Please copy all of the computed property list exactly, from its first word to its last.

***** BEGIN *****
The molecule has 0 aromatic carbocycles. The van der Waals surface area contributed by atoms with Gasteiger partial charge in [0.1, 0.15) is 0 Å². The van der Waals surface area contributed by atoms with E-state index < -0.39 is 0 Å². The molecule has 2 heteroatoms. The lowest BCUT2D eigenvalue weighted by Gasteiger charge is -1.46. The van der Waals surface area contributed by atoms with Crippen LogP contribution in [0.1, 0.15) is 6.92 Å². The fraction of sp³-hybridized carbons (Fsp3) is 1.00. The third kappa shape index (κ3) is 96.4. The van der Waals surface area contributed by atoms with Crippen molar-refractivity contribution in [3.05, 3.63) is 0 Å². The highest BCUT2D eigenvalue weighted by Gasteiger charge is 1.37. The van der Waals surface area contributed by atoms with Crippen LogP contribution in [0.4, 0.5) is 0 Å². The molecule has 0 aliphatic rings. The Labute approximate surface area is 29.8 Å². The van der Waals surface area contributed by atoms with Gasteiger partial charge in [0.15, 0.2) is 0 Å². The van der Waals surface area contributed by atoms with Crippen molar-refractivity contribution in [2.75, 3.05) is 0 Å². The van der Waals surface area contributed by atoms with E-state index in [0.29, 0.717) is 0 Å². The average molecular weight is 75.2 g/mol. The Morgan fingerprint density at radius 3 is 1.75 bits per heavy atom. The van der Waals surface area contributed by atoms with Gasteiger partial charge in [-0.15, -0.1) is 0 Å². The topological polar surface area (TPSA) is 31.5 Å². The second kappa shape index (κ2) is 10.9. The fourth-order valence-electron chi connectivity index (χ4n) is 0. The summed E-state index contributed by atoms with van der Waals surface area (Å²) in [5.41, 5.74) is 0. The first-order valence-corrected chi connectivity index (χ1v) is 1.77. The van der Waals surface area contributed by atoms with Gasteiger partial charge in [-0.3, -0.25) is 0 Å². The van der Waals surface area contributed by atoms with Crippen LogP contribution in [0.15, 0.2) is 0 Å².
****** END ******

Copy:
The molecule has 0 aromatic carbocycles. The van der Waals surface area contributed by atoms with Gasteiger partial charge in [0.1, 0.15) is 0 Å². The van der Waals surface area contributed by atoms with E-state index < -0.39 is 0 Å². The molecule has 2 heteroatoms. The lowest BCUT2D eigenvalue weighted by Gasteiger charge is -1.46. The van der Waals surface area contributed by atoms with Crippen LogP contribution in [0.1, 0.15) is 6.92 Å². The fraction of sp³-hybridized carbons (Fsp3) is 1.00. The third kappa shape index (κ3) is 96.4. The van der Waals surface area contributed by atoms with Crippen molar-refractivity contribution in [3.05, 3.63) is 0 Å². The highest BCUT2D eigenvalue weighted by Gasteiger charge is 1.37. The van der Waals surface area contributed by atoms with Crippen LogP contribution in [0.4, 0.5) is 0 Å². The molecule has 0 aliphatic rings. The Labute approximate surface area is 29.8 Å². The van der Waals surface area contributed by atoms with Gasteiger partial charge in [0.15, 0.2) is 0 Å². The van der Waals surface area contributed by atoms with Crippen molar-refractivity contribution in [2.75, 3.05) is 0 Å². The van der Waals surface area contributed by atoms with E-state index in [0.29, 0.717) is 0 Å². The average molecular weight is 75.2 g/mol. The Morgan fingerprint density at radius 3 is 1.75 bits per heavy atom. The van der Waals surface area contributed by atoms with Gasteiger partial charge in [-0.15, -0.1) is 0 Å². The topological polar surface area (TPSA) is 31.5 Å². The second kappa shape index (κ2) is 10.9. The fourth-order valence-electron chi connectivity index (χ4n) is 0. The summed E-state index contributed by atoms with van der Waals surface area (Å²) in [5.41, 5.74) is 0. The first-order valence-corrected chi connectivity index (χ1v) is 1.77. The van der Waals surface area contributed by atoms with Gasteiger partial charge in [-0.3, -0.25) is 0 Å². The van der Waals surface area contributed by atoms with Crippen LogP contribution in [0.15, 0.2) is 0 Å².